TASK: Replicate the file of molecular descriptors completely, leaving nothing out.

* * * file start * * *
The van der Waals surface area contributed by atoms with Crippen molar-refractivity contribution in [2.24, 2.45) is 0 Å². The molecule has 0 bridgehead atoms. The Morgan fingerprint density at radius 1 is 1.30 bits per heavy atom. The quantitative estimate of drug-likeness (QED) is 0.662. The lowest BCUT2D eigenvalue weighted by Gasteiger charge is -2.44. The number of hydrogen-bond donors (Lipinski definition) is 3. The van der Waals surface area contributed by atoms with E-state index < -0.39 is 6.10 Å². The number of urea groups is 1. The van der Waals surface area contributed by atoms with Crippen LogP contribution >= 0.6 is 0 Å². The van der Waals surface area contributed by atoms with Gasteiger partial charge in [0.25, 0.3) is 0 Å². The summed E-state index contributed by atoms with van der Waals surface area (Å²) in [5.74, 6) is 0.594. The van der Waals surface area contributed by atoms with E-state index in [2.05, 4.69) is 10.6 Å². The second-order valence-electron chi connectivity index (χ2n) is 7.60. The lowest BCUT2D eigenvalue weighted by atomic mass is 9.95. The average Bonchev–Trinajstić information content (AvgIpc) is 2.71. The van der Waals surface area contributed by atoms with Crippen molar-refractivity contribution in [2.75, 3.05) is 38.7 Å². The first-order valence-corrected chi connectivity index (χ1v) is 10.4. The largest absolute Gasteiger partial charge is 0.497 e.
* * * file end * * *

The van der Waals surface area contributed by atoms with Crippen molar-refractivity contribution in [2.24, 2.45) is 0 Å². The molecule has 0 bridgehead atoms. The Morgan fingerprint density at radius 1 is 1.30 bits per heavy atom. The quantitative estimate of drug-likeness (QED) is 0.662. The lowest BCUT2D eigenvalue weighted by Gasteiger charge is -2.44. The number of hydrogen-bond donors (Lipinski definition) is 3. The van der Waals surface area contributed by atoms with E-state index < -0.39 is 6.10 Å². The number of urea groups is 1. The van der Waals surface area contributed by atoms with Crippen LogP contribution >= 0.6 is 0 Å². The van der Waals surface area contributed by atoms with Gasteiger partial charge in [0.25, 0.3) is 0 Å². The summed E-state index contributed by atoms with van der Waals surface area (Å²) in [5.74, 6) is 0.594. The van der Waals surface area contributed by atoms with E-state index in [2.05, 4.69) is 10.6 Å². The second-order valence-electron chi connectivity index (χ2n) is 7.60. The lowest BCUT2D eigenvalue weighted by atomic mass is 9.95. The average Bonchev–Trinajstić information content (AvgIpc) is 2.71. The van der Waals surface area contributed by atoms with Crippen molar-refractivity contribution in [2.75, 3.05) is 38.7 Å². The first-order valence-corrected chi connectivity index (χ1v) is 10.4. The largest absolute Gasteiger partial charge is 0.497 e.